If beginning math, biology, physics etc. can be explained in plain English why not HTML? It can, but no one ever has – until now.
In 1998 I bought a used 1.6 mega pixel digital camera for $150 and started designing websites. At first I worked in HTML 3.2. At the time there was no online help for beginners – at least none that I could find.
Everyone I asked to teach me something either didn't know any more than I did, knew it inside and out but couldn't explain it in language I could understand, or (worst of all) didn't know and tried to hide their ignorance behind a wall of jargon.
I want to introduce HTML to the uninitiated in a language anyone can understand.
Now there are any number good online resources on HTML; but on the whole they are for intermediates and experts. Any beginner would find w3.org intimidating at best. Even a great site like www.w3schools.com is not all that helpful to those that lack a basic understanding of what's going on. It's like trying to learn to drive from a car repair manual.
Since I started I have worked exclusively in web design. Mostly I design travel sites. Good design has an order and logic I find rewarding. At the same time there is always something new to learn – some new challenge to meet. It's not factory work.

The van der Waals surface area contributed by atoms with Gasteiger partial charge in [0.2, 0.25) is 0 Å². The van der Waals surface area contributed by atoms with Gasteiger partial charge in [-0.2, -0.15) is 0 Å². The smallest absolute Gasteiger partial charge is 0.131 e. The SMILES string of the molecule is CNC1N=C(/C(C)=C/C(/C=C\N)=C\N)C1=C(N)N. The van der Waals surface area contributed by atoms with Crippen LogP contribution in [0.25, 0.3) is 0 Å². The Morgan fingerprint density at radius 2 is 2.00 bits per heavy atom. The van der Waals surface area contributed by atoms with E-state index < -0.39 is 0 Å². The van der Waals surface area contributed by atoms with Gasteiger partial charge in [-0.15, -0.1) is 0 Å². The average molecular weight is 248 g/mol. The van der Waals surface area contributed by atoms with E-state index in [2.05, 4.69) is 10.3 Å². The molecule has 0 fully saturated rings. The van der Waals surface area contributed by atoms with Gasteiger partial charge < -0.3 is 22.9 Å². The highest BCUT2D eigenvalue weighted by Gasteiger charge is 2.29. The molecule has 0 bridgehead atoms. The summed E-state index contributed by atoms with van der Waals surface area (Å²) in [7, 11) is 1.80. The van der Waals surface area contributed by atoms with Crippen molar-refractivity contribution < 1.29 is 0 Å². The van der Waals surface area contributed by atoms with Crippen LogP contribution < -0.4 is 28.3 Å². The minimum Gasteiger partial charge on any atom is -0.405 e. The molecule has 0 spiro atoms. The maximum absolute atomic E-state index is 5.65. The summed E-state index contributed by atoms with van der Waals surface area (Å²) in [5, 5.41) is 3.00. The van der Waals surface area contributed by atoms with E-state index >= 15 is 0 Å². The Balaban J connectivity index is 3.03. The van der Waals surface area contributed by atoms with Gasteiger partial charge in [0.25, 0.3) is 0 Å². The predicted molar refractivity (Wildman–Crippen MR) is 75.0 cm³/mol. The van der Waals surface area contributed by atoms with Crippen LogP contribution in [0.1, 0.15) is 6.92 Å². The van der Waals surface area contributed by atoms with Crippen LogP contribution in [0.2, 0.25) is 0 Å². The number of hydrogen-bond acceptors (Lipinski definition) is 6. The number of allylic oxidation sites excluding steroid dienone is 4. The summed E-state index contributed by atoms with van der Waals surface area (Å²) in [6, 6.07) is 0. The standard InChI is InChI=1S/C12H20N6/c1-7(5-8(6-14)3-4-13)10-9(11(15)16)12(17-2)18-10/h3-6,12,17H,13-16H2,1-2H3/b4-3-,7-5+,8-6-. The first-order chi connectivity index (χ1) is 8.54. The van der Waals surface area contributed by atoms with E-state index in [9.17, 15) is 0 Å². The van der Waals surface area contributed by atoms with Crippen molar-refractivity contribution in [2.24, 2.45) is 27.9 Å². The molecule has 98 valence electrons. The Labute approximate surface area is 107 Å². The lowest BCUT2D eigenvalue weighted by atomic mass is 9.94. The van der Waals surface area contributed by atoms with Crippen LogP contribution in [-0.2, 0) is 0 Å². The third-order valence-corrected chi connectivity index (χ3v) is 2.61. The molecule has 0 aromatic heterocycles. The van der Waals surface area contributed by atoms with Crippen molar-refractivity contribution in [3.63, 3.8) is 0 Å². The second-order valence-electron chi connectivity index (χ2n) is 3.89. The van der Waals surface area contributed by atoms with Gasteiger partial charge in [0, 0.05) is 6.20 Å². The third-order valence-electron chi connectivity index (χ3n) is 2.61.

I'm originally from the US, but now I live in a small Mayan village on the shore of Lake Atitlan in the mountains of Guatemala. I first came here in the mid 1970s. At the time there was one telephone in town ...and it seldom worked.
Twenty five years later I plugged into the net and suddenly I could share my beautiful but remote corner of Central America with the whole world. All I needed was a computer, a connection to the internet, some pocket change – and the time and energy it took to learn HTML. That is all you need as well.
HTML is to web design what arithmetic is to engineering. You can't design bridges without knowing the math and you can't learn the math without first learning arithmetic. You have to start at the beginning.
As HTML5 becomes the standard you will hear a lot of talk about powerful, but complex new tags such as
<video>. Such talk can sound like car freaks discussing superchargers. Don't let it scare you.
First learn the fundamentals and the rest will come in time.
- Duncan Aitken
- Panajachel, Guatemala